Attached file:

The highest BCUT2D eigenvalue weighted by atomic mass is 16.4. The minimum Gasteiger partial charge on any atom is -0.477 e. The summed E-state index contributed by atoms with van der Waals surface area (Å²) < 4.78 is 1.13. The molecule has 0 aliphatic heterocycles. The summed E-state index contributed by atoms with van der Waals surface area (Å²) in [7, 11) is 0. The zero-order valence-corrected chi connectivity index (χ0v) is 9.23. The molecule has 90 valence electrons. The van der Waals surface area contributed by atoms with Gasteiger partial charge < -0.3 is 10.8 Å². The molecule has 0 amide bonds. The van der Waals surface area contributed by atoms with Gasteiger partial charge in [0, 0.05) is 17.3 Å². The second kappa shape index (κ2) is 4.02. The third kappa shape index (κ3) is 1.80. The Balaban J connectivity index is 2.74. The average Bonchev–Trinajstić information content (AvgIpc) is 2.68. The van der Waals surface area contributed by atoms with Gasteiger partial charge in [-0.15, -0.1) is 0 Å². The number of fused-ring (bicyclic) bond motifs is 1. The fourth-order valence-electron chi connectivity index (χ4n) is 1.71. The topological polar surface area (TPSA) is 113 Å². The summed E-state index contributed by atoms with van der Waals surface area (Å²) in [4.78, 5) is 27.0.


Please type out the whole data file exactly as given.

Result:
The highest BCUT2D eigenvalue weighted by atomic mass is 16.4. The minimum Gasteiger partial charge on any atom is -0.477 e. The summed E-state index contributed by atoms with van der Waals surface area (Å²) < 4.78 is 1.13. The molecule has 0 aliphatic heterocycles. The summed E-state index contributed by atoms with van der Waals surface area (Å²) in [7, 11) is 0. The zero-order valence-corrected chi connectivity index (χ0v) is 9.23. The molecule has 90 valence electrons. The van der Waals surface area contributed by atoms with Gasteiger partial charge < -0.3 is 10.8 Å². The molecule has 0 amide bonds. The van der Waals surface area contributed by atoms with Gasteiger partial charge in [0, 0.05) is 17.3 Å². The second kappa shape index (κ2) is 4.02. The third kappa shape index (κ3) is 1.80. The Balaban J connectivity index is 2.74. The average Bonchev–Trinajstić information content (AvgIpc) is 2.68. The van der Waals surface area contributed by atoms with Gasteiger partial charge in [-0.15, -0.1) is 0 Å². The number of fused-ring (bicyclic) bond motifs is 1. The fourth-order valence-electron chi connectivity index (χ4n) is 1.71. The topological polar surface area (TPSA) is 113 Å². The summed E-state index contributed by atoms with van der Waals surface area (Å²) in [4.78, 5) is 27.0.